I recently gave attention to the hot topic issue of gun control, and the policies and ideas for reformation. This matter will not fade quickly and continues to make headlines, and lawmakers are staying in constant debate trying to give some kind of ease of mind to American citizens without treading on the longstanding right to possess guns.

It is definitely about time that this issue is being addressed; unfortunately, it seemingly had to come with tragedy. Our nation seems to be realizing that at least without a proper discussion, things will not change and this country will continue to become increasingly more dangerous to live in.

So this leads me to question: how do we hold up to other countries? Why is it that we continue to see mass shootings and horrific gun related disasters happen, but we only seem to mourn the incidents rather than take a stand to prevent it from happening again in the future?

President Obama has been on the frontlines of this issue, trying to combat it with full force and a strong stance. He tenderly believes that deliberate action is needed in regards to guns, and in addition to the 23 executive orders aimed at gun safety, he contested that an assault- weapons ban “deserves a vote in Congress.”

I guess we have to take a first step somewhere. In the past 50 years, 15 of the 25 worst mass shootings took place in the United States. This means that we are generally a violent nation, and where we stand among other countries is outstanding. According to a study done by the Washington Post, when compared to other countries in the OECD, our assault related deaths outnumber other countries (excluding Mexico). The study outlined some interesting facts about guns, shootings and violence in the US, but this particular chart shows the trend throughout time, rate, and comparison. It is important to understand our history with violence in general and what compels us to act upon violent urges. Kieran Healy, a sociologist from Duke University, further breaks down each country and their level of violence from the same time period.

There are enough guns in the US where every adult can have one, so if we are typically a violent nation,  it only makes sense that more guns available and obtained will result in more gun violence. Harvard University’s Injury Control Research Center released a literature review that emphasized how more guns do indeed equate to more homicide. This is also true in other wealthy countries. However, the difference is that many other countries, including those with high gun traffic, still impose stricter gun laws than the US, which proves that violence overall is continually on a downward trend. In the US, there is a higher murder rate and more guns per capita; however, our reaction to gun violence has not yet been reformation.

The US and Yemen are the only countries that consider gun ownership a right, but according to The Small Arms Survey, even Yemen is starting to take a look at their gun laws to initiate order among civilians.

One of the most terrible gun-related incidents that happened in Britain led to much stricter gun laws and preemptive measures to decrease violence. In 1996, the town of Dunblane faced a school massacre, resulting in the death of young school children. Citizens of Britain raised the same type of questions that Americans are asking after the Sandy Hook massacre; how did “someone” like that have access to such a deadly weapon? Appropriate action was granted: the Prime Minister responded by asking the opinions of the residents and over time some of the strictest gun laws in history were passed. It only took the UK government a year and a half to pass the legislation to ban the private ownership of handguns in Britain. This reaction was warranted by a public campaign and without the number of proactive people involved, the laws may never have changed.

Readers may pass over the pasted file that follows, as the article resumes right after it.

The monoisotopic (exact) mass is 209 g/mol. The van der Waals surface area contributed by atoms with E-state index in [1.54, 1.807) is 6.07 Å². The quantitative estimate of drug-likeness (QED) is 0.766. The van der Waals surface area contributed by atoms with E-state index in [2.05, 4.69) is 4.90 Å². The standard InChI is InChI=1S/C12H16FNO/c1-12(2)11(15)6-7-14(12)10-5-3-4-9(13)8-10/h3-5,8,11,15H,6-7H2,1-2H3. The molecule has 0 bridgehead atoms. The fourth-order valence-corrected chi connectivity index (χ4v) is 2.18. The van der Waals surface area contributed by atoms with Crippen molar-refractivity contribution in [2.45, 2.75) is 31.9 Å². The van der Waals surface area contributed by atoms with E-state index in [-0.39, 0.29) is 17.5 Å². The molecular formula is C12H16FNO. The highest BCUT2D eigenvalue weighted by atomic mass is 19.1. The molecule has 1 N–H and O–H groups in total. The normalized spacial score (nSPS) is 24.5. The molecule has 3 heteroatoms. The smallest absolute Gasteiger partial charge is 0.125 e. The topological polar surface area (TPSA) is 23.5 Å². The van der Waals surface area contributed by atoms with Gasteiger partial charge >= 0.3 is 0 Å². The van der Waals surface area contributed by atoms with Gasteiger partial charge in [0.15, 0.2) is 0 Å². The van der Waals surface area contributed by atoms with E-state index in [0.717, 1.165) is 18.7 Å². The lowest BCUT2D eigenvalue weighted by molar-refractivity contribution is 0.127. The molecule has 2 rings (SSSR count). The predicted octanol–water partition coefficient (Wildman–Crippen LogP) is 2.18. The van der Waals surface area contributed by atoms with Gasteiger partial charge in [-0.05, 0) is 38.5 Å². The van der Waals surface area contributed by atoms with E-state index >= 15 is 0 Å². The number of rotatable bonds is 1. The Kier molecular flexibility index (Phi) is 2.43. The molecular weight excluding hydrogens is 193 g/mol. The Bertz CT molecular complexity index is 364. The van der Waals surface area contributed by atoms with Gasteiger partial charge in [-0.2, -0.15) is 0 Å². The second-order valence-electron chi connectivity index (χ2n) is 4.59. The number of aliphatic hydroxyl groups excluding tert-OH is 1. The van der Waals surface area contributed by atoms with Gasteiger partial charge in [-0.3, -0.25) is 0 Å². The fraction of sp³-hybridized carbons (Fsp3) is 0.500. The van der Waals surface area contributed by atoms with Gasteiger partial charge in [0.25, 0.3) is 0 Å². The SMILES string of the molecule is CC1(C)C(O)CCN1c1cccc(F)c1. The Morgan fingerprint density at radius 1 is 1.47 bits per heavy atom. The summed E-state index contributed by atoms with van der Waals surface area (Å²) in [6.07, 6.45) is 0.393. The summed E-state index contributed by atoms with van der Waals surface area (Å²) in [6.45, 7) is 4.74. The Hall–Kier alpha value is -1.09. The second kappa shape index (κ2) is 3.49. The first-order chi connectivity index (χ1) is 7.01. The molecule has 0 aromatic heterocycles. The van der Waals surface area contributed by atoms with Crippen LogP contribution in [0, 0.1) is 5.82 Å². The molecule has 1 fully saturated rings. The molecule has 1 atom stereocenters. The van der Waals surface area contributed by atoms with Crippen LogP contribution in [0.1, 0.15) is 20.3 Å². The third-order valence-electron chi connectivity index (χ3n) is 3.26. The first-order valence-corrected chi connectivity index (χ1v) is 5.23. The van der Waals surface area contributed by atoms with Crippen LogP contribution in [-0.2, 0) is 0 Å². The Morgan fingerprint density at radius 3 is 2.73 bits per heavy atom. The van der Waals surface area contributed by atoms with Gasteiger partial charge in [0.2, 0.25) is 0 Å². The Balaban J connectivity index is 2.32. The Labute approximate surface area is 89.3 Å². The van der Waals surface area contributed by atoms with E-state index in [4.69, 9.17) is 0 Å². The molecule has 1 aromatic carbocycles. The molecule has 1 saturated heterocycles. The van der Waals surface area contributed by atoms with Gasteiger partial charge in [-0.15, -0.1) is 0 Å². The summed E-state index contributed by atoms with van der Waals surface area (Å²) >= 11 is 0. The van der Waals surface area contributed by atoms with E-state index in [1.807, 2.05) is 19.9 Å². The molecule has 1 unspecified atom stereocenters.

Initially following the ban, there were some skeptics and the statistics seemed to prove that even with the ban the amount of crime hadn’t changed. However, over the years crime continued to drop at a steady rate. There is no quick fix to such a worldwide problem, but steps towards restructuring prehistoric laws will result in some sort of change.

The difference between Britain and the US however, is that those gun restrictions were more welcomed by the public than the apprehensive American. We are truly afraid for some unknown reason. Maybe it is because we fear allowing such control by the government, or possibly we want to feel protected and not stripped of our rights. But what can be learned through other nations and their efforts to make their countries a safer place to live is that some kind of action can and must be taken to lessen the probability of tragic events.

So the continued moral of the story is still not to just treat Americans like heathens and put them on permanent time out, but to educate on the fact that maybe there is more that can be done to lower crime and homicides. For the UK, gun control had a positive impact by decreasing the number of crimes overall. The US has a very “pro-gun” culture propagated by powerful advocates of the preservation of gun rights. The American gun culture will be a difficult thing to change and any attempt will be fought by those that stand behind legitimate gun use. People are and always will be the reason the gun is a dangerous tool, so impose a stronger screening process and make it a point to limit the ease of access. Complete prohibition may not be the best thing for the US considering the culture we live in, but it is nevertheless important to learn what we can from other countries.

The views expressed in this article are the author’s own and do not necessarily reflect Chicago Monitor’s editorial policy.